As we enter a new financial year, it can be tempting to try and tackle all of our goals and plans for the new year right out of the gates.

 

3 habits that can change your financial future

To change everything all at once, and be that brand new and shiny person we’re striving to be across all areas of our lives right from the get go!

The problem with this is we’re setting ourselves up for failure. As soon as we drop the ball on one thing, forget something else, or slip back into an old habit, we can lose focus on the bigger picture all together and give up on our plans.

 

A more sustainable approach is to make incremental changes and work through things little by little with an attitude of self-compassion, acknowledging that the changes and improvements we are making take practice and time. We may mess up one day, but that’s okay.

If we take it slowly, we’ll be more inclined to stay focused on the bigger picture, and keep going.

When it comes to our money, it can be exactly the same.

Instead of trying to change everything all at once, we’ve put together three smaller changes you can make during the year that’ll make a big impact on your future.

You don’t need to do them all today!

Rather, choose one to start working on now, and work through each item over the coming few weeks or months.

The three habits that can change your financial future:

1. Segregate your weekly personal spending

 

When we have all of our money in one account, or even several accounts with the same bank, it’s super easy to overspend.

 

Take a little time to work out how much you need as an allowance each week to cover off all of those daily expenses (like food, drinks, petrol, groceries, gifts and public transport) and then set up a separate bank account (with a separate bank) and have that weekly personal spending allowance amount transferred automatically into your new personal spending account.

 

From here on in, all you need to worry about each week is sticking to your allocated amount.

 

You can then use the rest of your money for savings, investing and to pay your bills. (It’s a great idea to set these all onto automatic transfer and direct debit too.) To help you establish your weekly personal spending allowance, we’ve put together a free personal budget planner.

 

2. Stop using credit cards

 

This one you could likely start with today.

 

There are two main ways we use credit cards:

 

  • One, we have them maxed out (or almost maxed out), pay a little off here and there and then spend on them again maintaining a level of personal credit card debt, often for years, and accumulating monthly interest at exorbitant rates.
  • Two, we use them ‘responsibly’ to access the rewards points (this is the most common rationale we hear) paying off the balance in full at the end of each month.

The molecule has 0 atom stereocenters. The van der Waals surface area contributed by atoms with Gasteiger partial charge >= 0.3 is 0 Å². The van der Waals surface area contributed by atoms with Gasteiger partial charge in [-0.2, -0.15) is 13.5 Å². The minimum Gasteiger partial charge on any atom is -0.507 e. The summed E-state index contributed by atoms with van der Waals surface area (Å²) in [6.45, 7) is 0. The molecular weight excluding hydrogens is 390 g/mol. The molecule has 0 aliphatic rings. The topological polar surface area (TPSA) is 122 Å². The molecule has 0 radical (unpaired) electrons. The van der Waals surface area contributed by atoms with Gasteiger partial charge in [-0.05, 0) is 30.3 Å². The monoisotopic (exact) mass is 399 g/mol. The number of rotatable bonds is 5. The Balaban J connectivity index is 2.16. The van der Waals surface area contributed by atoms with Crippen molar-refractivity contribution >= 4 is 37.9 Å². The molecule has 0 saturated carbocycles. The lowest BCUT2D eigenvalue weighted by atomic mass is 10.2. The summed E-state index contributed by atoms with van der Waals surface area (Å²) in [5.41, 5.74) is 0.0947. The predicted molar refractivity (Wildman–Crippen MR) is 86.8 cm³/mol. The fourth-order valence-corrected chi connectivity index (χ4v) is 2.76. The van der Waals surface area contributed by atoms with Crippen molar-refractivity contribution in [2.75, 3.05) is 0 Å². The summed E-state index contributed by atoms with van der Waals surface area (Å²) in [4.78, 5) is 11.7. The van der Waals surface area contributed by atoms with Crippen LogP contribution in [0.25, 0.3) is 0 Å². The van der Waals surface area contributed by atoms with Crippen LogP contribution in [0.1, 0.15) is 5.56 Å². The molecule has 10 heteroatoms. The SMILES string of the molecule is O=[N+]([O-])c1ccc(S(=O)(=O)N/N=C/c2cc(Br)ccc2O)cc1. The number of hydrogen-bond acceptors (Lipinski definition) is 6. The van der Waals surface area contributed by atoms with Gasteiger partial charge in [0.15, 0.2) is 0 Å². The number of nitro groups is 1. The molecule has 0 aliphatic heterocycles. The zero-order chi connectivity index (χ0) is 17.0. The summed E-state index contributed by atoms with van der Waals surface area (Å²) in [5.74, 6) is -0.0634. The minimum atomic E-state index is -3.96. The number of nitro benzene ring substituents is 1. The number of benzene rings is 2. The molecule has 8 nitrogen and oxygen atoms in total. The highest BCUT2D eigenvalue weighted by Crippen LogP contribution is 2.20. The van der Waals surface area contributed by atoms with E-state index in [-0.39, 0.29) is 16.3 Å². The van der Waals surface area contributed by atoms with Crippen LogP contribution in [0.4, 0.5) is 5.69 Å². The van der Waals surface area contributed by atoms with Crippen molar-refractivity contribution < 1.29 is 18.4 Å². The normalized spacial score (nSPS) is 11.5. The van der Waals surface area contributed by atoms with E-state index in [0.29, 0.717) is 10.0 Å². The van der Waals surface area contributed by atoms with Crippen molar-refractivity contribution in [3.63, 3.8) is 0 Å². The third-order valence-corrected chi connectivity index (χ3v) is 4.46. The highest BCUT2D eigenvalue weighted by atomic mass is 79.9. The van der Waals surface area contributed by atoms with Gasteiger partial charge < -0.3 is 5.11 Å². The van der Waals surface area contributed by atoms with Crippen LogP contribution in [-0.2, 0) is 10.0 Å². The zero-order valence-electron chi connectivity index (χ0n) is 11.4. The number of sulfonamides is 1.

The problem with using credit cards in the first way is fairly obvious. You’re accumulating additional expenses in interest and carrying around unnecessary and expensive debt.

The problem with using credit cards in the second way is not so obvious.

 

Even if you’re really disciplined with making your credit card repayments, the chances are you are overspending. We refer to this as ‘leakage‘.

 

Because you’re less conscious of your weekly spending limits than you are when using the weekly personal spending method described in the point above, it’s very easy to lose track of exactly what you’ve spent each week and end up going over.

 

Our data shows overspending of around 30% on average compared with those who use a debit card with a weekly personal spending allowance. 

 

This is where the points argument comes unstuck.

 

The amount of points you’re likely able to accumulate in a year probably equates to one domestic flight. Let’s say a value of around $300 – $500. Although it may feel great to get that free flight, you’ve probably leaked several thousand dollars on your credits cards (on small things you don’t really value or care about) just to get that one free flight. It’s not worth it. Stick with your allocated weekly spending, and just pay for the flight when the time comes.

3. Start (or increase) investing

 

So many of our high-achieving Gen Y members join WE in a reasonable financial position, with plenty of cash, but a fear of (or at least a hesitation toward) investing. WE know it can be scary, and we know having your money in the bank feels super safe, however over the long term you’ll be going broke slowly with this approach, and simply won’t be able to build the level of wealth you need to achieve financial freedom.

 

Thankfully technology (like Acorns and Stockspot) has meant we can now start investing online with as little as cents. It’s much less scary when its simply rounding up to the nearest dollar your everyday purchases, or chucking a few hundred dollars a month into a diversified portfolio.

 

Obviously, we’d rather you book in for a Financial Possibilities Consultation (no cost) and ultimately receive professional financial advice around investing and your overall financial plan, but it’s great these simple to use online options exist, and enable us to dip our toes in the water and get used to investment markets before making bigger moves with our money.

 

 

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Disclaimer: all information contained within this article is of a general nature. Do not rely upon it when making financial decisions. Please consult a professional financial advisor or planner (like us!) before acting. We do not endorse or recommend Acorns or Stockspot, they are simply examples of investment technology currently available. We have not been paid or compensated in any way for mentioning these products.